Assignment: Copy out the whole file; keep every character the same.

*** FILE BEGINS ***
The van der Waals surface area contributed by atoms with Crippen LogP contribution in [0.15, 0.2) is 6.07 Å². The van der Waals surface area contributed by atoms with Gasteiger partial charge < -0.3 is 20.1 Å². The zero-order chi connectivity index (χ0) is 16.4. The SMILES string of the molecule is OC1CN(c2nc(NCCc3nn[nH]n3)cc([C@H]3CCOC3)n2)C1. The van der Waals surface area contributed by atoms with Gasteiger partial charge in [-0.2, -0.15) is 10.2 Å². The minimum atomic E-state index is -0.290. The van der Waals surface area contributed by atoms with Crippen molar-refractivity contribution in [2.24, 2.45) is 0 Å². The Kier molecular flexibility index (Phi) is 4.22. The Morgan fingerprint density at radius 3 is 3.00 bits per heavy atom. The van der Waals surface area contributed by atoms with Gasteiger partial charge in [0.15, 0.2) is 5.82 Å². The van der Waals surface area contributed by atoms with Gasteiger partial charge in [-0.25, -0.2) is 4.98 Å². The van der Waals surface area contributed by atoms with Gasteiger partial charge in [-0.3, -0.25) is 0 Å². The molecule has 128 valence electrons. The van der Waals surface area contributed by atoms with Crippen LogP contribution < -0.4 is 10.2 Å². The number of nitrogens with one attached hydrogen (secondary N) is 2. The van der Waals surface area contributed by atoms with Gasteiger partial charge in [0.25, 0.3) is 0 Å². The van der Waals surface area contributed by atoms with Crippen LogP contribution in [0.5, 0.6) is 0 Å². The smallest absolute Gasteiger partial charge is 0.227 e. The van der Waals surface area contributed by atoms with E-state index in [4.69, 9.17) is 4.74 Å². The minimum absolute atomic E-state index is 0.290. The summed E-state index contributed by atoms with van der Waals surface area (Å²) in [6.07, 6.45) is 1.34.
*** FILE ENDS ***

The van der Waals surface area contributed by atoms with Crippen LogP contribution in [0.15, 0.2) is 6.07 Å². The van der Waals surface area contributed by atoms with Gasteiger partial charge < -0.3 is 20.1 Å². The zero-order chi connectivity index (χ0) is 16.4. The SMILES string of the molecule is OC1CN(c2nc(NCCc3nn[nH]n3)cc([C@H]3CCOC3)n2)C1. The van der Waals surface area contributed by atoms with Gasteiger partial charge in [-0.2, -0.15) is 10.2 Å². The minimum atomic E-state index is -0.290. The van der Waals surface area contributed by atoms with Crippen molar-refractivity contribution in [2.24, 2.45) is 0 Å². The Kier molecular flexibility index (Phi) is 4.22. The Morgan fingerprint density at radius 3 is 3.00 bits per heavy atom. The van der Waals surface area contributed by atoms with Gasteiger partial charge in [0.15, 0.2) is 5.82 Å². The van der Waals surface area contributed by atoms with Gasteiger partial charge in [-0.25, -0.2) is 4.98 Å². The van der Waals surface area contributed by atoms with Gasteiger partial charge in [-0.3, -0.25) is 0 Å². The molecule has 128 valence electrons. The van der Waals surface area contributed by atoms with Crippen LogP contribution < -0.4 is 10.2 Å². The number of nitrogens with one attached hydrogen (secondary N) is 2. The van der Waals surface area contributed by atoms with Gasteiger partial charge in [0.25, 0.3) is 0 Å². The van der Waals surface area contributed by atoms with Crippen LogP contribution in [0.5, 0.6) is 0 Å². The smallest absolute Gasteiger partial charge is 0.227 e. The van der Waals surface area contributed by atoms with E-state index in [4.69, 9.17) is 4.74 Å². The minimum absolute atomic E-state index is 0.290. The summed E-state index contributed by atoms with van der Waals surface area (Å²) in [6.07, 6.45) is 1.34.